The television series reflects this, with considerable whoring, nudity, boozing, sex, graphic violence, and assorted forms of bloodletting. Viewers of the first season were graced with an incestuous relationship that is at the heart of the narrative, while one of the lead characters on the show was murdered (not a shock to those who had read the novels, but absolutely stunning to those who have not). But none of this is gratuitous and all adds to a powerful overall vision. One can easily imagine that we might never get TV sword and sorcerer fantasy this good ever again. Game of Thrones is to television what Peter Jackson’s Lord of the Rings is to film.
Whether or not the series wins Best Drama is almost secondary to its having been nominated to begin with. What is particularly fascinating is the range of people who consider it one of TV’s elite shows. Unlike Buffy, it has been embraced not only by TV critics and a small core of fans, but by the TV community as a whole. If I were a voter I would definitely opt for this series over Mad Men, but my gut tells me that voters—who mainly live in the US—will probably tend to vote for the American production rather than Game of Thrones, which while technically an American series, primarily had a British crew and mainly featured British actors.
I do think one of the few American actors on the show, Peter Dinklage, will receive a well-deserved Emmy for Best Supporting Actor—the diminutive actor managed to dominate every scene he was in and most viewers of the show looked forward to his every appearance. An enormously talented actor, Dinklage has declined to take on many roles for small people, something that has probably limited the number of his film and television appearances (though he has received critical acclaim in films like The Station Agent). But the role of the dwarf Tyrion Lannister, a part that allows him to brilliantly chew up one scene after another, was obviously too meaty to turn down. If he doesn’t win the Emmy, there will be a lot of baffled and angry people. But his winning is, I think, one of the three safe bets in this year’s Emmys, the other two being Steve Carrell in his last year of eligibility for The Office and Margo Martindale for her outstanding performance on Justified.
A second great series to debut in April was AMC’s The Killing. Critical response to the show was somewhat mixed. While there was no denying the show’s many virtues, it also contained more irritating red herrings in any show since Season Two of Twin Peaks. Time and again viewers were made to think that they’ve been presented with a significant clue only to have it come to nothing; after multiple false trails, and a string of narrative dead ends, a reaction set in. Some critics tore into the series mercilessly, which frankly baffled me. Yes, the false clues were an indication of a weak writing strategy, but focusing on that detracted from the show’s many strengths.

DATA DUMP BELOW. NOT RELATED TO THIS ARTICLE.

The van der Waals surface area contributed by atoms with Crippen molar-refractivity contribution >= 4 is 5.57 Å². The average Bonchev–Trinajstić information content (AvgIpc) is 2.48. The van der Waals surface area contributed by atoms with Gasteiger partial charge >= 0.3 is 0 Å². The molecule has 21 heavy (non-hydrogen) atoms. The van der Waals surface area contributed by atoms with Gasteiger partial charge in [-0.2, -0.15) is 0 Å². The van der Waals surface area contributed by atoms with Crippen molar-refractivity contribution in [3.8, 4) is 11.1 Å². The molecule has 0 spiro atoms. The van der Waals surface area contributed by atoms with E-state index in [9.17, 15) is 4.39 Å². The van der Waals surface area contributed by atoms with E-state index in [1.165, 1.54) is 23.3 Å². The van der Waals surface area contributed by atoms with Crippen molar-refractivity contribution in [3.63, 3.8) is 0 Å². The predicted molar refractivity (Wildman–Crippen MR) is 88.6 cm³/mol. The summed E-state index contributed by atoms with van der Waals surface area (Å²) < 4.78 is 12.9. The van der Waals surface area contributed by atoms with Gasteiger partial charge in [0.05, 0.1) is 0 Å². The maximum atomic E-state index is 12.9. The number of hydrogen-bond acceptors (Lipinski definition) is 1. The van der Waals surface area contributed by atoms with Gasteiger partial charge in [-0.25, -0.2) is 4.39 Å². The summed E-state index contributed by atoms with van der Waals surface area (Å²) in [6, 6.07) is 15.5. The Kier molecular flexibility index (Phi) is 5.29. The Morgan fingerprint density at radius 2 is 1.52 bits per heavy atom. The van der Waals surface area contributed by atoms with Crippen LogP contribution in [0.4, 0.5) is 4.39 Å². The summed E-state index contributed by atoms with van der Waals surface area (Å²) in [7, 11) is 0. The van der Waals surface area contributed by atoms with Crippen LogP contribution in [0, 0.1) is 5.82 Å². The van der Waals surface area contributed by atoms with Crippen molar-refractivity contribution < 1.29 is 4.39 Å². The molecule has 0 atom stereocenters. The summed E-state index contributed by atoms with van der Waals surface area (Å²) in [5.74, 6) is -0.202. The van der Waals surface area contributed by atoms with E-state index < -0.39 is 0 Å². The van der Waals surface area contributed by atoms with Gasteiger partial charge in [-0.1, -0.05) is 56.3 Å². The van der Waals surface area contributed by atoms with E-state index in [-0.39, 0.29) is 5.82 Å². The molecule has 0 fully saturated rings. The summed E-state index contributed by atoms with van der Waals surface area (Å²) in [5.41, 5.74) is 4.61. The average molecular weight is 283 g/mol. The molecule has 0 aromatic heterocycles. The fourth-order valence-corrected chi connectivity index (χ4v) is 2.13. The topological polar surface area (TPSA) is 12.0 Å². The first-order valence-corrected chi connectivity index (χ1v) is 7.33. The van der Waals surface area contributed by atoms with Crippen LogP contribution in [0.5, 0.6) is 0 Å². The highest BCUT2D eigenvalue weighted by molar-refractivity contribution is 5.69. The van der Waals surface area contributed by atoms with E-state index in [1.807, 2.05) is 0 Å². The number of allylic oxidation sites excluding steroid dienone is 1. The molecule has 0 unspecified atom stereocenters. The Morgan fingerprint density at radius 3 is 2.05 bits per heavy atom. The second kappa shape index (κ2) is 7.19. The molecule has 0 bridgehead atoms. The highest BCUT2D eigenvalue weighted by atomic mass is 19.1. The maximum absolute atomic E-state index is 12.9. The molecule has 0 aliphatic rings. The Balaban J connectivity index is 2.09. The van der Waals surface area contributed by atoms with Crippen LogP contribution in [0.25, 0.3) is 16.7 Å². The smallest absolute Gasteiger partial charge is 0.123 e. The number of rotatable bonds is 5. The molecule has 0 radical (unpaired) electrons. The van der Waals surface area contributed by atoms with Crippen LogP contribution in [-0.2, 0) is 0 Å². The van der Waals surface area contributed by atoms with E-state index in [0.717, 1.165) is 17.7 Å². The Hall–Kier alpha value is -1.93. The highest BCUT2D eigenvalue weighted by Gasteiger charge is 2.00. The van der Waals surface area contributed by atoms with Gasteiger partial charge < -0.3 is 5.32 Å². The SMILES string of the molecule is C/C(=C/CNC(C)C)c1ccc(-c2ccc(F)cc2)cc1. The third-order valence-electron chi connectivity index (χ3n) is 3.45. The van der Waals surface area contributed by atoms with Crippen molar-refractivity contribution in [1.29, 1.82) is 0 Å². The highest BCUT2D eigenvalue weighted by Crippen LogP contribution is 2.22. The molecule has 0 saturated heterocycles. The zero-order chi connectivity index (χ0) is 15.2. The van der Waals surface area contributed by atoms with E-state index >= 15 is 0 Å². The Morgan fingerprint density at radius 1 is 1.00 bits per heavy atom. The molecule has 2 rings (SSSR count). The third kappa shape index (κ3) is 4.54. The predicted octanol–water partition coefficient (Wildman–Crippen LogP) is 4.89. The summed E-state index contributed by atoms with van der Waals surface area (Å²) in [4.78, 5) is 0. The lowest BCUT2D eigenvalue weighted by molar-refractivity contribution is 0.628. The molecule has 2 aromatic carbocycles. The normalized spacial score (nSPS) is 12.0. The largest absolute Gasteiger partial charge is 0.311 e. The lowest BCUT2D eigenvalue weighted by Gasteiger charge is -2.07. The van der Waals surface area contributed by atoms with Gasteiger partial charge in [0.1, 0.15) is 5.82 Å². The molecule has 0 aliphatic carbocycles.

First and foremost in the “strengths” category were Mireille Enos and Michelle Forbes, both of whom snagged Emmy noms as Best Actress and Best Supporting Actress, respectively. What is particularly amazing about Enos’s performance was that she was in advanced stages of pregnancy during much of the filming, something you wouldn’t know unless you looked closely at her baggy sweaters and overcoat (you can tell when she gave birth due to rather abrupt clothing changes: goodbye bulky coats, hello slimming attire).
As outstanding as Enos was, however, Michelle Forbes was the emotional heart of the show. The tortured pain and agony that she brought to her role as the mother of a murdered teen was visceral. Forbes has always been one of the finest actresses on TV—her ill-advised Season Two appearance on True Blood not withstanding—but here she took her craft to a new level. If it weren’t for Margo Martindale’s performance on Justified, Forbes would be my choice to win. When was the last time that the Best Supporting Actress category featured two actresses having had such extraordinary years?
The Killing became, despite its undeniable narrative flaws, one of my favorite shows on television. Yes, there were too many false trails and the red herrings were irritating, but I loved the many haunting portrayals of people in pain. In fact, the show wasn’t about solving a mystery, but about the agony that inevitably afflicts each and every soul. Without exception, every major character on the show was haunted by demons, if not from the present, then from the past. If you were obsessing over failures in the plot, you were kinda missing the whole point.
Not a perfect show, and the season finalé was irritating as hell, but I can’t want to see Sarah Linden (Enos) and her partner Stephen Holder (Joel Kinnaman) back in action, though show runner Veena Sud has warned us not to expect that all of the primary characters will return. Nonetheless, when the show returns next spring or summer, I will definitely tune in.
I talked about both The Borgias and Mildred Pierce under Highpoint Number 2 and will not expand here on what I wrote there. But those shows, along with Game of Thrones and The Killing transformed the 2010-2011 season from a mediocre season to a superb one.